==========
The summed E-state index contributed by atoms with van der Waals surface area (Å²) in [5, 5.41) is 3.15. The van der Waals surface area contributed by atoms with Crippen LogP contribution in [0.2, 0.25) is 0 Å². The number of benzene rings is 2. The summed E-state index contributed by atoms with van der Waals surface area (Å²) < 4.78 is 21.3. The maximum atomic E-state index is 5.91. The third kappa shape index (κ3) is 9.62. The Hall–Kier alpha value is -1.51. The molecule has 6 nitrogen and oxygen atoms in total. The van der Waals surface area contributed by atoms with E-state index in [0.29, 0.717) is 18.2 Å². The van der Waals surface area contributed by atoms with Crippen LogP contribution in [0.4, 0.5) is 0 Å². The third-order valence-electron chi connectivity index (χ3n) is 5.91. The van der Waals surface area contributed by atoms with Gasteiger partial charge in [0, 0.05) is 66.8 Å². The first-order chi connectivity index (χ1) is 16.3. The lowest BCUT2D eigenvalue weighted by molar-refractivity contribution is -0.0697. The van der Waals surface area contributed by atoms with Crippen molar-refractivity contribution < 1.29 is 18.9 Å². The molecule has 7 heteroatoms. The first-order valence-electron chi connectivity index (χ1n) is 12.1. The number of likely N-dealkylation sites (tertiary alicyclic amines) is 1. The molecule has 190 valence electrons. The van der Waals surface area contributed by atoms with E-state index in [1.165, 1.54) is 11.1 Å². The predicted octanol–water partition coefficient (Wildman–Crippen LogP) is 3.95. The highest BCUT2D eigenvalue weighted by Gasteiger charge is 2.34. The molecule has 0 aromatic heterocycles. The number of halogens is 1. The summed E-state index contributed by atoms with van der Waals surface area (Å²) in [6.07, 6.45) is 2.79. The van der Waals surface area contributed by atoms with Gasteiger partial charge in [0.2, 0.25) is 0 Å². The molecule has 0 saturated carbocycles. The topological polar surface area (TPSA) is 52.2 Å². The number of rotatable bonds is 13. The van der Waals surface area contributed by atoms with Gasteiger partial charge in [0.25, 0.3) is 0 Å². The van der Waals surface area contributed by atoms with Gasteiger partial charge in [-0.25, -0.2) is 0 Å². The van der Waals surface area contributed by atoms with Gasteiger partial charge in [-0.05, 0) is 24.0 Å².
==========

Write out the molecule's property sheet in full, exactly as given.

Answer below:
The summed E-state index contributed by atoms with van der Waals surface area (Å²) in [5, 5.41) is 3.15. The van der Waals surface area contributed by atoms with Crippen LogP contribution in [0.2, 0.25) is 0 Å². The number of benzene rings is 2. The summed E-state index contributed by atoms with van der Waals surface area (Å²) < 4.78 is 21.3. The maximum atomic E-state index is 5.91. The third kappa shape index (κ3) is 9.62. The Hall–Kier alpha value is -1.51. The molecule has 6 nitrogen and oxygen atoms in total. The van der Waals surface area contributed by atoms with E-state index in [0.29, 0.717) is 18.2 Å². The van der Waals surface area contributed by atoms with Crippen LogP contribution in [0.4, 0.5) is 0 Å². The third-order valence-electron chi connectivity index (χ3n) is 5.91. The van der Waals surface area contributed by atoms with Gasteiger partial charge in [0, 0.05) is 66.8 Å². The first-order chi connectivity index (χ1) is 16.3. The lowest BCUT2D eigenvalue weighted by molar-refractivity contribution is -0.0697. The van der Waals surface area contributed by atoms with Crippen molar-refractivity contribution < 1.29 is 18.9 Å². The molecule has 7 heteroatoms. The first-order valence-electron chi connectivity index (χ1n) is 12.1. The number of likely N-dealkylation sites (tertiary alicyclic amines) is 1. The molecule has 190 valence electrons. The van der Waals surface area contributed by atoms with E-state index in [1.165, 1.54) is 11.1 Å². The predicted octanol–water partition coefficient (Wildman–Crippen LogP) is 3.95. The highest BCUT2D eigenvalue weighted by Gasteiger charge is 2.34. The molecule has 0 aromatic heterocycles. The number of halogens is 1. The summed E-state index contributed by atoms with van der Waals surface area (Å²) in [6.07, 6.45) is 2.79. The van der Waals surface area contributed by atoms with Gasteiger partial charge in [0.2, 0.25) is 0 Å². The molecule has 0 saturated carbocycles. The topological polar surface area (TPSA) is 52.2 Å². The number of rotatable bonds is 13. The van der Waals surface area contributed by atoms with Gasteiger partial charge in [0.25, 0.3) is 0 Å². The van der Waals surface area contributed by atoms with Gasteiger partial charge in [-0.25, -0.2) is 0 Å². The van der Waals surface area contributed by atoms with Gasteiger partial charge in [-0.05, 0) is 24.0 Å².